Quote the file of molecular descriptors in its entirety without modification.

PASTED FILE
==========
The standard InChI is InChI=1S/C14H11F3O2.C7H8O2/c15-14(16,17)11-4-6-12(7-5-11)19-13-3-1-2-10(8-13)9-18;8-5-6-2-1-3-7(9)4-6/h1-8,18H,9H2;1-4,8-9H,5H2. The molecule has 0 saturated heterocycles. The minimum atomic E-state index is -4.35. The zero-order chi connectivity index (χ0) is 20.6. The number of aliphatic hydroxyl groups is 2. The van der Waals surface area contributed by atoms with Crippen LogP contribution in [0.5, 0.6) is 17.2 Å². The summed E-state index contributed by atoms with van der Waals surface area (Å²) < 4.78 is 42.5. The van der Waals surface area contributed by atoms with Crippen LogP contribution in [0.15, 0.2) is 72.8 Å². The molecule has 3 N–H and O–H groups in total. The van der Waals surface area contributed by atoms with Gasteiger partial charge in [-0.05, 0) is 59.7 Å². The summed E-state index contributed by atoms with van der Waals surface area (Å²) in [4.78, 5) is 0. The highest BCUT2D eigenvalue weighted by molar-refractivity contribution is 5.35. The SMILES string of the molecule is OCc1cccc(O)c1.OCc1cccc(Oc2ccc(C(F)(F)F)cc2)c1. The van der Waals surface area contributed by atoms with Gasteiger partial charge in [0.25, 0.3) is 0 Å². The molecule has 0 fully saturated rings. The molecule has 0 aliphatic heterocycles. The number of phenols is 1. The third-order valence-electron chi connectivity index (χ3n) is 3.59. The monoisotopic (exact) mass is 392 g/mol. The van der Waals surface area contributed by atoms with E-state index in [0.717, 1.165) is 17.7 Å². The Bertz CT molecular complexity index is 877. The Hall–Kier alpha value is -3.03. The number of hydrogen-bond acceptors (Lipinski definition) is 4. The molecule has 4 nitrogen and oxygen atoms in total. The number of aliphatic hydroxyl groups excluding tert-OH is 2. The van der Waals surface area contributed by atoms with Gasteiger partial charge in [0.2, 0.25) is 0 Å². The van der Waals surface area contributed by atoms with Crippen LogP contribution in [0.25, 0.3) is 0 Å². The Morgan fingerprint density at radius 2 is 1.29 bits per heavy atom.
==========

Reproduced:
The standard InChI is InChI=1S/C14H11F3O2.C7H8O2/c15-14(16,17)11-4-6-12(7-5-11)19-13-3-1-2-10(8-13)9-18;8-5-6-2-1-3-7(9)4-6/h1-8,18H,9H2;1-4,8-9H,5H2. The molecule has 0 saturated heterocycles. The minimum atomic E-state index is -4.35. The zero-order chi connectivity index (χ0) is 20.6. The number of aliphatic hydroxyl groups is 2. The van der Waals surface area contributed by atoms with Crippen LogP contribution in [0.5, 0.6) is 17.2 Å². The summed E-state index contributed by atoms with van der Waals surface area (Å²) < 4.78 is 42.5. The van der Waals surface area contributed by atoms with Crippen LogP contribution in [0.15, 0.2) is 72.8 Å². The molecule has 3 N–H and O–H groups in total. The van der Waals surface area contributed by atoms with Gasteiger partial charge in [-0.05, 0) is 59.7 Å². The summed E-state index contributed by atoms with van der Waals surface area (Å²) in [4.78, 5) is 0. The highest BCUT2D eigenvalue weighted by molar-refractivity contribution is 5.35. The SMILES string of the molecule is OCc1cccc(O)c1.OCc1cccc(Oc2ccc(C(F)(F)F)cc2)c1. The van der Waals surface area contributed by atoms with Gasteiger partial charge in [0.25, 0.3) is 0 Å². The molecule has 0 fully saturated rings. The molecule has 0 aliphatic heterocycles. The number of phenols is 1. The third-order valence-electron chi connectivity index (χ3n) is 3.59. The monoisotopic (exact) mass is 392 g/mol. The van der Waals surface area contributed by atoms with E-state index in [0.717, 1.165) is 17.7 Å². The Bertz CT molecular complexity index is 877. The Hall–Kier alpha value is -3.03. The number of hydrogen-bond acceptors (Lipinski definition) is 4. The molecule has 4 nitrogen and oxygen atoms in total. The number of aliphatic hydroxyl groups excluding tert-OH is 2. The van der Waals surface area contributed by atoms with Gasteiger partial charge in [0.2, 0.25) is 0 Å². The van der Waals surface area contributed by atoms with Crippen LogP contribution in [0.25, 0.3) is 0 Å². The Morgan fingerprint density at radius 2 is 1.29 bits per heavy atom.